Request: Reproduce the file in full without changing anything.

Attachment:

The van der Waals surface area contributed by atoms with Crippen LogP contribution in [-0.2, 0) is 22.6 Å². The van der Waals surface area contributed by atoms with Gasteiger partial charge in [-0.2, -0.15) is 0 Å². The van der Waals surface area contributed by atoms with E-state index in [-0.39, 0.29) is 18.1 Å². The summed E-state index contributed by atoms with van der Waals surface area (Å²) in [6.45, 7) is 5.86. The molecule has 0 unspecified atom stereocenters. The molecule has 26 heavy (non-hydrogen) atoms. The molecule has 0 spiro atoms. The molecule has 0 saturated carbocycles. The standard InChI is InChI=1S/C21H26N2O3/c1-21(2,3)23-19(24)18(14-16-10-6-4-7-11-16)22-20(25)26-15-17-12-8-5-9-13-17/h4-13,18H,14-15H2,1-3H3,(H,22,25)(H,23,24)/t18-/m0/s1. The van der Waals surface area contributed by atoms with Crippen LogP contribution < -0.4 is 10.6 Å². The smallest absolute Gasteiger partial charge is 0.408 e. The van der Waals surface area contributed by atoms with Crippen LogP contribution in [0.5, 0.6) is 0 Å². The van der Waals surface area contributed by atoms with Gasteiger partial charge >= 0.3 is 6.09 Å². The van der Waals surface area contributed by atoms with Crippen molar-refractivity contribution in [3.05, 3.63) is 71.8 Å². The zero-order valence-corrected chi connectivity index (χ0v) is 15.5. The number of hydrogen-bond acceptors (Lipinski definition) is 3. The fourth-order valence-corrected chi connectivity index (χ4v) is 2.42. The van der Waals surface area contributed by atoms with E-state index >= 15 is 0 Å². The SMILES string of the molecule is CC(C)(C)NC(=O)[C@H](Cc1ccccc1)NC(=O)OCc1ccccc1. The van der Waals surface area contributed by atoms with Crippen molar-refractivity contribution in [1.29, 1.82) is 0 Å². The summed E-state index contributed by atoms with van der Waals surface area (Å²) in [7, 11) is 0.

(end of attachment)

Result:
The van der Waals surface area contributed by atoms with Crippen LogP contribution in [-0.2, 0) is 22.6 Å². The van der Waals surface area contributed by atoms with Gasteiger partial charge in [-0.2, -0.15) is 0 Å². The van der Waals surface area contributed by atoms with E-state index in [-0.39, 0.29) is 18.1 Å². The summed E-state index contributed by atoms with van der Waals surface area (Å²) in [6.45, 7) is 5.86. The molecule has 0 unspecified atom stereocenters. The molecule has 26 heavy (non-hydrogen) atoms. The molecule has 0 spiro atoms. The molecule has 0 saturated carbocycles. The standard InChI is InChI=1S/C21H26N2O3/c1-21(2,3)23-19(24)18(14-16-10-6-4-7-11-16)22-20(25)26-15-17-12-8-5-9-13-17/h4-13,18H,14-15H2,1-3H3,(H,22,25)(H,23,24)/t18-/m0/s1. The van der Waals surface area contributed by atoms with Crippen LogP contribution < -0.4 is 10.6 Å². The smallest absolute Gasteiger partial charge is 0.408 e. The van der Waals surface area contributed by atoms with Crippen LogP contribution in [0.5, 0.6) is 0 Å². The van der Waals surface area contributed by atoms with Gasteiger partial charge >= 0.3 is 6.09 Å². The van der Waals surface area contributed by atoms with Crippen molar-refractivity contribution in [3.05, 3.63) is 71.8 Å². The zero-order valence-corrected chi connectivity index (χ0v) is 15.5. The number of hydrogen-bond acceptors (Lipinski definition) is 3. The fourth-order valence-corrected chi connectivity index (χ4v) is 2.42. The van der Waals surface area contributed by atoms with E-state index >= 15 is 0 Å². The SMILES string of the molecule is CC(C)(C)NC(=O)[C@H](Cc1ccccc1)NC(=O)OCc1ccccc1. The van der Waals surface area contributed by atoms with Crippen molar-refractivity contribution in [1.29, 1.82) is 0 Å². The summed E-state index contributed by atoms with van der Waals surface area (Å²) in [7, 11) is 0.